NATIONAL BUREAU OF ECONOMIC RESEARCH
NATIONAL BUREAU OF ECONOMIC RESEARCH

Leverage Across Firms, Banks, and Countries

Sebnem Kalemli-Ozcan, Bent Sorensen, Sevcan Yesiltas

NBER Working Paper No. 17354
Issued in August 2011
NBER Program(s):   IFM

We present new stylized facts on bank and firm leverage for 2000-2009 using extensive internationally comparable micro level data from several countries. The main result is that there was very little buildup in leverage for the average non-financial firm and commercial bank before the crisis, but the picture was quite different for large commercial banks in the United States and for investment banks worldwide. We document the following patterns: a) there was an increase in leverage ratios of investment banks and financial firms during the early 2000s; b) there was no visible increase for commercial banks and non-financial firms; c) off balance-sheet items constitute a big fraction of assets, especially for large commercial banks in the United States; d) the leverage ratio is procyclical for investment banks and for large commercial banks in the United States; e) banks in emerging markets with tighter bank regulation and stronger investor protection experienced significantly less deleveraging during the crisis. These results show that excessive risk taking before the crisis was not easily detectable because the risk involved the quality rather than the amount of assets.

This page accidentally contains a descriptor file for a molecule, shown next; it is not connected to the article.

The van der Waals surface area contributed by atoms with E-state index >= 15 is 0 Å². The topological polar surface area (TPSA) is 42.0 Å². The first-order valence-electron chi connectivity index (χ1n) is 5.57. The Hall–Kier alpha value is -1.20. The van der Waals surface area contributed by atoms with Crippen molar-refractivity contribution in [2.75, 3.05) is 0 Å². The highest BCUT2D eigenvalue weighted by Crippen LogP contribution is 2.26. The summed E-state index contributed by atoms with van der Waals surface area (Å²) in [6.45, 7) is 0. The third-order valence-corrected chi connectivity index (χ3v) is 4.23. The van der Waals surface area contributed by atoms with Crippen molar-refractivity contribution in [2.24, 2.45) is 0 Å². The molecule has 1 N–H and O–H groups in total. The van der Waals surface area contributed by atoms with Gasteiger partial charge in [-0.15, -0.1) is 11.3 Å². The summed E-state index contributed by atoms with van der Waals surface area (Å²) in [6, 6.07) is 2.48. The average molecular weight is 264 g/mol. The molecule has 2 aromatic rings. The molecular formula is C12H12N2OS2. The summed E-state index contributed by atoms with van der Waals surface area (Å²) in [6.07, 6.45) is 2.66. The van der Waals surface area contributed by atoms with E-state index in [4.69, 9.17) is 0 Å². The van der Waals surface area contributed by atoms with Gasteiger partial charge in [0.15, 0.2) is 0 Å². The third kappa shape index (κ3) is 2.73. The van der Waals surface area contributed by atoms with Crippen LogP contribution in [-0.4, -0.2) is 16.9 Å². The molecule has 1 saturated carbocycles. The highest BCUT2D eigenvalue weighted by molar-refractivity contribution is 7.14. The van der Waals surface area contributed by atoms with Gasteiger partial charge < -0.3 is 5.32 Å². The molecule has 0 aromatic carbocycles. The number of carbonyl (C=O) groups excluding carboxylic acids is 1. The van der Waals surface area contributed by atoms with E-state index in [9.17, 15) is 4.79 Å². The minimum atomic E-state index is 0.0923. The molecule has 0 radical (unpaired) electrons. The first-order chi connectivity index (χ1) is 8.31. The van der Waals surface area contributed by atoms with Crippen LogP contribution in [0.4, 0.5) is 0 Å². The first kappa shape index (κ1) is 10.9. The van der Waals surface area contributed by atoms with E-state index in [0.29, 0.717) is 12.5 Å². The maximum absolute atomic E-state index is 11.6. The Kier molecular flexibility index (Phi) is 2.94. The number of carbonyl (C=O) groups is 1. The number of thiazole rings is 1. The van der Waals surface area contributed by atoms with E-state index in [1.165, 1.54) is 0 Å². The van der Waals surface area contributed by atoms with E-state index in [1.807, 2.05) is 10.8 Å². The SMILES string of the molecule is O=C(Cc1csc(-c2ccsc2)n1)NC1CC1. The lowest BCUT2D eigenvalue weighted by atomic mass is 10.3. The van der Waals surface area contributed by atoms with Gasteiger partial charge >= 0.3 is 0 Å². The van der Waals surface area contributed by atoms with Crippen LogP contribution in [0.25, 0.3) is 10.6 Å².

download in pdf format
   (844 K)

email paper

This paper is available as PDF (844 K) or via email.

Machine-readable bibliographic record - MARC, RIS, BibTeX

Document Object Identifier (DOI): 10.3386/w17354

Published:

Users who downloaded this paper also downloaded these:
Gourinchas, Rey, and Truempler w17353 The Financial Crisis and The Geography of Wealth Transfers
Barkbu, Eichengreen, and Mody w17361 International Financial Crises and the Multilateral Response: What the Historical Record Shows
Claessens, Tong, and Wei w17360 From the Financial Crisis to the Real Economy: Using Firm-level Data to Identify Transmission Channels
Hale w17356 Bank Relationships, Business Cycles, and Financial Crises
Cetorelli and Goldberg w17355 Liquidity management of U.S. global banks: Internal capital markets in the great recession
 
Publications
Activities
Meetings
NBER Videos
Data
People
About

Support
National Bureau of Economic Research, 1050 Massachusetts Ave., Cambridge, MA 02138; 617-868-3900; email: info@nber.org

Contact Us